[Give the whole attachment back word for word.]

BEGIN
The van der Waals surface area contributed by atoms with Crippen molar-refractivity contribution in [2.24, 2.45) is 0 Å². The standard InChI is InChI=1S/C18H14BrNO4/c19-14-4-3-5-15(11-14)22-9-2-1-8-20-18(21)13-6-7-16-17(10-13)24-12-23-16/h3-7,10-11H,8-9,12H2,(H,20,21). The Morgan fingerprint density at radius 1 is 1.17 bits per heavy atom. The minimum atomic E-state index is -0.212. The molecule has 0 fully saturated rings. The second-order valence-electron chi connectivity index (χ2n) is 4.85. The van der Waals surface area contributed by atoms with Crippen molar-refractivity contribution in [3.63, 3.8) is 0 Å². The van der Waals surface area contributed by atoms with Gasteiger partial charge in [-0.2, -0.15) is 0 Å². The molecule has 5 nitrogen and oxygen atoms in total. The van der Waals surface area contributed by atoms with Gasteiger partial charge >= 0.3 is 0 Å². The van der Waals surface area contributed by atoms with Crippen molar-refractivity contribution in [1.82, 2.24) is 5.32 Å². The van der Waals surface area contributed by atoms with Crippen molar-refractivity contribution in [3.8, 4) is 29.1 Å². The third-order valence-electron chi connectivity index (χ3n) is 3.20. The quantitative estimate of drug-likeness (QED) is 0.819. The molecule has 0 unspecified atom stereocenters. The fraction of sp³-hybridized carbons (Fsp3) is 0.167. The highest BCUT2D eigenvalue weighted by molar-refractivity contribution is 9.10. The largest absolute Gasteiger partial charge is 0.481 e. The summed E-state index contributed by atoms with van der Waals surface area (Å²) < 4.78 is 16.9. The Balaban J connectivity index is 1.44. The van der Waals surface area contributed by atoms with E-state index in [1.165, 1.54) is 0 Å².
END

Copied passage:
The van der Waals surface area contributed by atoms with Crippen molar-refractivity contribution in [2.24, 2.45) is 0 Å². The standard InChI is InChI=1S/C18H14BrNO4/c19-14-4-3-5-15(11-14)22-9-2-1-8-20-18(21)13-6-7-16-17(10-13)24-12-23-16/h3-7,10-11H,8-9,12H2,(H,20,21). The Morgan fingerprint density at radius 1 is 1.17 bits per heavy atom. The minimum atomic E-state index is -0.212. The molecule has 0 fully saturated rings. The second-order valence-electron chi connectivity index (χ2n) is 4.85. The van der Waals surface area contributed by atoms with Crippen molar-refractivity contribution in [3.63, 3.8) is 0 Å². The van der Waals surface area contributed by atoms with Gasteiger partial charge in [-0.2, -0.15) is 0 Å². The molecule has 5 nitrogen and oxygen atoms in total. The van der Waals surface area contributed by atoms with Gasteiger partial charge >= 0.3 is 0 Å². The van der Waals surface area contributed by atoms with Crippen molar-refractivity contribution in [1.82, 2.24) is 5.32 Å². The van der Waals surface area contributed by atoms with Crippen molar-refractivity contribution in [3.8, 4) is 29.1 Å². The third-order valence-electron chi connectivity index (χ3n) is 3.20. The quantitative estimate of drug-likeness (QED) is 0.819. The molecule has 0 unspecified atom stereocenters. The fraction of sp³-hybridized carbons (Fsp3) is 0.167. The highest BCUT2D eigenvalue weighted by molar-refractivity contribution is 9.10. The largest absolute Gasteiger partial charge is 0.481 e. The summed E-state index contributed by atoms with van der Waals surface area (Å²) < 4.78 is 16.9. The Balaban J connectivity index is 1.44. The van der Waals surface area contributed by atoms with E-state index in [1.165, 1.54) is 0 Å².